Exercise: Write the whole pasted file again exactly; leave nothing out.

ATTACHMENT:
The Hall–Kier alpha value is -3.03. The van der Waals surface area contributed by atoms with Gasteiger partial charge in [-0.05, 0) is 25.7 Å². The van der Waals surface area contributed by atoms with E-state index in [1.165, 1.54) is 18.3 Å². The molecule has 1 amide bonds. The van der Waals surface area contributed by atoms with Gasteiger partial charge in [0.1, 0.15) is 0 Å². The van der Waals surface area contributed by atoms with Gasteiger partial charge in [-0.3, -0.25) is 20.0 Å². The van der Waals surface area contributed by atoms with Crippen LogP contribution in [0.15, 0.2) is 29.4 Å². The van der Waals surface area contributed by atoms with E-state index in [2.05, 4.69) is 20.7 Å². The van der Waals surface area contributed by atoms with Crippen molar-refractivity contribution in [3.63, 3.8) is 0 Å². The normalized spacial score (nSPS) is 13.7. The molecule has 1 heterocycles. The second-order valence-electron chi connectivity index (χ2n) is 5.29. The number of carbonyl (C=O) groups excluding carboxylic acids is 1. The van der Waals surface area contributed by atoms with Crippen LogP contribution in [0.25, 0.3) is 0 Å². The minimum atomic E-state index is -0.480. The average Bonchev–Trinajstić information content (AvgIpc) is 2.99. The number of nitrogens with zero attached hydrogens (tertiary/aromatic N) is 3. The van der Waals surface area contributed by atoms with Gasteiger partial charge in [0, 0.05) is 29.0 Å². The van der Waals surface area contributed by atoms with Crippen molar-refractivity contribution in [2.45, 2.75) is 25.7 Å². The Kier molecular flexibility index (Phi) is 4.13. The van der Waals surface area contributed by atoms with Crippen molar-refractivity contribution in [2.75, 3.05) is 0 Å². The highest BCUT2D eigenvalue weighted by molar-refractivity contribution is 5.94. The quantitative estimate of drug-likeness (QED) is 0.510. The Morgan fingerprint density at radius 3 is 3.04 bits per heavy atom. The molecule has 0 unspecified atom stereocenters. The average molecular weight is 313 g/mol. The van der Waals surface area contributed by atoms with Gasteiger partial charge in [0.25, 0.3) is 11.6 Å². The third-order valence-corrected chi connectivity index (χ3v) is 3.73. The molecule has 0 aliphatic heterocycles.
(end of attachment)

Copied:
The Hall–Kier alpha value is -3.03. The van der Waals surface area contributed by atoms with Gasteiger partial charge in [-0.05, 0) is 25.7 Å². The van der Waals surface area contributed by atoms with E-state index in [1.165, 1.54) is 18.3 Å². The molecule has 1 amide bonds. The van der Waals surface area contributed by atoms with Gasteiger partial charge in [0.1, 0.15) is 0 Å². The van der Waals surface area contributed by atoms with Gasteiger partial charge in [-0.3, -0.25) is 20.0 Å². The van der Waals surface area contributed by atoms with Crippen LogP contribution in [0.15, 0.2) is 29.4 Å². The van der Waals surface area contributed by atoms with E-state index in [2.05, 4.69) is 20.7 Å². The van der Waals surface area contributed by atoms with Crippen molar-refractivity contribution in [3.63, 3.8) is 0 Å². The normalized spacial score (nSPS) is 13.7. The molecule has 1 heterocycles. The second-order valence-electron chi connectivity index (χ2n) is 5.29. The number of carbonyl (C=O) groups excluding carboxylic acids is 1. The van der Waals surface area contributed by atoms with Crippen LogP contribution in [0.25, 0.3) is 0 Å². The minimum atomic E-state index is -0.480. The average Bonchev–Trinajstić information content (AvgIpc) is 2.99. The number of nitrogens with zero attached hydrogens (tertiary/aromatic N) is 3. The van der Waals surface area contributed by atoms with Gasteiger partial charge in [0, 0.05) is 29.0 Å². The van der Waals surface area contributed by atoms with Crippen molar-refractivity contribution in [2.45, 2.75) is 25.7 Å². The Kier molecular flexibility index (Phi) is 4.13. The van der Waals surface area contributed by atoms with Crippen molar-refractivity contribution in [2.75, 3.05) is 0 Å². The highest BCUT2D eigenvalue weighted by molar-refractivity contribution is 5.94. The quantitative estimate of drug-likeness (QED) is 0.510. The Morgan fingerprint density at radius 3 is 3.04 bits per heavy atom. The molecule has 0 unspecified atom stereocenters. The average molecular weight is 313 g/mol. The van der Waals surface area contributed by atoms with Gasteiger partial charge in [0.25, 0.3) is 11.6 Å². The third-order valence-corrected chi connectivity index (χ3v) is 3.73. The molecule has 0 aliphatic heterocycles.